Inside Higher Ed has a great piece on an April Fool's joke pulled by a faculty member at Brown on his colleagues in the math department. He sent out an email letting folks know about a new admissions policy that the university would use, since the standard admissions criteria were not successfully predicting students' academic performance. They would admit 20% of students using a random selection process. As he quoted one administrator, “In the absence of any other good criterion, it seems fair to give the benevolent hand of chance a greater role in guiding the future of higher education.”

While he included a link that led to a website that said, "Happy April Fools Day," several of them failed to click on the link, relied solely on the note, and took it seriously. They of course began a conversation where they expressed their concerns, raised questions about the technicalities of it, and discussed whether the 20% threshold was appropriate.

I love this kind of prank. I wish I had pulled it myself. Ah, I will just have to live vicariously... until next year!

Thursday, April 17, 2008

Waiting for X to happen

There is a great, long-time lesbian singer, Meg Christian, who has a wonderful song called "Look within." In her intro to the song on her concert recording at Carnegie Hall with Cris Williamson, she talks about how we are all "waiting for X to happen." Like our whole life will be perfect if this one thing would just happen. "If Betty Lou would just come back to me, I would be a totally fulfilled human being," she mocks, laughing at herself and us.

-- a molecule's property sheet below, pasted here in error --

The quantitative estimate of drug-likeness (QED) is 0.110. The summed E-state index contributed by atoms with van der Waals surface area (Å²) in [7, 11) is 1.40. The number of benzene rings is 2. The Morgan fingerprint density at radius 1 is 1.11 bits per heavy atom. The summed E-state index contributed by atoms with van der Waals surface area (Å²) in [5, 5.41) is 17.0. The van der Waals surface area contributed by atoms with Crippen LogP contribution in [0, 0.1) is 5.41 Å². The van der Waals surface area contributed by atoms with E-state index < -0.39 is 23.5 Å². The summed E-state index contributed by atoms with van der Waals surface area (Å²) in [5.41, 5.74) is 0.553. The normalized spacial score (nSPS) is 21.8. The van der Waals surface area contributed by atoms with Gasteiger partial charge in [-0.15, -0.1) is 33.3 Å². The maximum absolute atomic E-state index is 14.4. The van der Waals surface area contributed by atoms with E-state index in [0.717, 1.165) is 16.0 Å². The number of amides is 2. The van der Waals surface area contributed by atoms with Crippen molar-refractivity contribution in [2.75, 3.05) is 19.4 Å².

She goes on to list all the things she has been waiting for. My favorite part of the song, the one I like to sing loud and heartily, is when she says in the last stanza, "...and I'm waiting for you to get your shit together!" (Okay, one of the other good lines is that she says she is "waiting for Jerry Fallwell's head on a silver platter." I mean, who wasn't, in the 1980s? It doesn't work as well, now that he is dead.)